Heart Catheterization
Testing For Coronary Heart Disease

Cath surgery on the heart


Heart Catheterization


What Is A Heart Catheterization?
Coronary Angiography
Left and Right Catheterization
Electrophysiology (EP) Study
How Is A Heart Cath Performed?
What Preparation Is Necessary?
What Do The Test Results Show?
When Is It Used For Treatment Purposes?
Are There Any Dangers Or Complications?
How Much Does It Cost?


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Heart Disease in Women


What Is A Heart Catheterization?

Cardiac or heart catheterization (also called cath or cardiac cath) is a technique doctors use to perform many procedures on the heart and blood vessels. Catheterization is an invasive procedure which involves inserting a long thin tube through the body. It is usually inserted through a small puncture made in the arm or groin area. The cath is then guided through the blood vessels towards the heart. A number of tests can be completed once the cath reaches its destination. For example, a dye can be introduced which allows the doctor to visualize the structure of the heart and arteries (this procedure is known as a coronary angiography). Or an instrument can be inserted through or attached to the cath tube for treatment purposes (an angioplasty for example). Although other less invasive heart disease tests such as echocardiogram (echo) and electrocardiogram (ECG/EKG) can provide a great deal of information, only a cardiac cath can detect certain problems such as blocked arteries. It is worth mentioning that occasionally other structures of body besides the heart can be catheterized.

Coronary Angiography

This is the most common procedure (image) carried out by cardiac catheterization. A coronary angiography is considered the gold standard for diagnosing coronary heart disease (CHD) or coronary artery disease (CAD). In fact when many people talk about a 'cath' they are referring to this procedure. It is usually performed if an exercise stress test or chemical stress test indicates blocked arteries. It may also be carried out on patients where the stress test came back negative (a false negative) but the doctor still suspects heart disease. To perform an angiogram the doctor will insert the cath, positioning it at the opening of the coronary arteries or left heart ventricle. Once in place an iodine dye is injected so that the doctor can follow the blood flow through the structures via X-ray. If there is a blockage it will clearly show up on the angiogram.


This procedure involves the use of a cath to inject contrast dye into the ventricular cavity - that is the internal space inside the heart's two ventricles (the pumping chambers). The dye is then tracked as the heart pumps blood in and out. This can be a useful test for patients suspected of having weak heart muscle or valve problems.

Interesting: Risk Factors for Heart Disease and Heart Disease Statistics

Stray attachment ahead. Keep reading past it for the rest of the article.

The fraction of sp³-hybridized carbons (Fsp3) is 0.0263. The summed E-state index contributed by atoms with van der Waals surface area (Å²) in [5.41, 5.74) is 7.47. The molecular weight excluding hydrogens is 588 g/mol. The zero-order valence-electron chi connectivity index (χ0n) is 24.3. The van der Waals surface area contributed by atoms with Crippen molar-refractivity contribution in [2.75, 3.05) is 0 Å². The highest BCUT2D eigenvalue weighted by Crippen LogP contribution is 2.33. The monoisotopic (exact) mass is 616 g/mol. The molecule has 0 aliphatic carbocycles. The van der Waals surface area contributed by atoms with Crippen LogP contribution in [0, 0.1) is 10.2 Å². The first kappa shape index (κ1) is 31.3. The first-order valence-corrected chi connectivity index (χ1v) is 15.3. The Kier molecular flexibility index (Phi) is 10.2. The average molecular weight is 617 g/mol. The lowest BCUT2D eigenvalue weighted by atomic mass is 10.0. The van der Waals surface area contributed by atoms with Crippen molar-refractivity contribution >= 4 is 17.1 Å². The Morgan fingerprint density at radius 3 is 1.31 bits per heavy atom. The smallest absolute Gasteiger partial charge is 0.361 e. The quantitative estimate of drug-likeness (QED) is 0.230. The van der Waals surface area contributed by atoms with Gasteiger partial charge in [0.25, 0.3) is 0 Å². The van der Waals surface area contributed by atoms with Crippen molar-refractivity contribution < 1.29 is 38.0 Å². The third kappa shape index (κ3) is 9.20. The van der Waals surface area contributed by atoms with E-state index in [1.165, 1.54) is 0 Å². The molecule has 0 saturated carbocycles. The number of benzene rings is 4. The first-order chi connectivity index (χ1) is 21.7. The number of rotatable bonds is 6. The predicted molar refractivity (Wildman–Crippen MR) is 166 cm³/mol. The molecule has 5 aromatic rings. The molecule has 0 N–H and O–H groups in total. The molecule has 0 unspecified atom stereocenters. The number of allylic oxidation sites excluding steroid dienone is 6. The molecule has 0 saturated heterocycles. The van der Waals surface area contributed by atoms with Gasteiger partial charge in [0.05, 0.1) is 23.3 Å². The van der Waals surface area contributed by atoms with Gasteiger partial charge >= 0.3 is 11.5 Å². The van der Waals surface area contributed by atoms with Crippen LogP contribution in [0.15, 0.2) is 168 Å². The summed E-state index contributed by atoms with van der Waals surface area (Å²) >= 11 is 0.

Left and Right Catheterization

For some heart conditions doctors may perform a left or right catheterization (it is sometimes used for diagnosis of heart failure). A cath will be inserted to measure pressure, take a sample of tissue or to directly view the spaces (cavities) within the heart itself. All these procedures are called heart-catheterization procedures. A right-heart cath usually involves inserting the cath through a vein in the neck or the groin. Once inserted a balloon is inflated at the end of the cath which floats, dragging the cath along with the blood flow. As it moves along the veins and arteries, blood pressure readings can be taken. These readings can be used to gauge how strong the heart muscles and valves are. A right-heart cath can also be used to take a heart biopsy. The cardiologist (heart specialist doctor) uses a tiny tool which is fed through the cath and essentially removes a tiny snip of heart muscle. Patients who have had a heart transplant need to have regular heart biopsies to check for signs of rejection. Finding a rejection early is important because medicines can be given to the patient to protect the transplanted heart. A left-heart cath is essentially the same as an angiography. When it reaches the heart it is guided towards the left ventricle so that blood pressure can be measured. If there are signs that the left ventricle has become thick and stiffened, it will make it difficult for the heart to 'relax' and fill with blood. This means there will be problems pumping blood around the body. This is known as hypertrophic cardiomyopathy. Many people with hypertrophic cardiomyopathy show no symptoms, the first time a diagnosis is given is when an autopsy is performed. Evidentially, an earlier diagnosis is beneficial. Occasionally a cardiologist will perform a left and right heart cath at the same time.

Electrophysiology (EP) Study

Heart arrhythmia are usually diagnosed with regular ECG tests. However some heart rhythm problems may be more difficult to diagnose and require invasive tests. An EP study involves the use of a cath (usually a left-heart cath). The cath is inserted into the left ventricle and is used to stimulate the heart's muscle. The resulting electrical activity will be recorded and a computer program uses the results to create an electrical map of the heart. This procedure is used for diagnosing complex heart rhythms and may even be used for treatment.

How Is A Heart Cath Performed?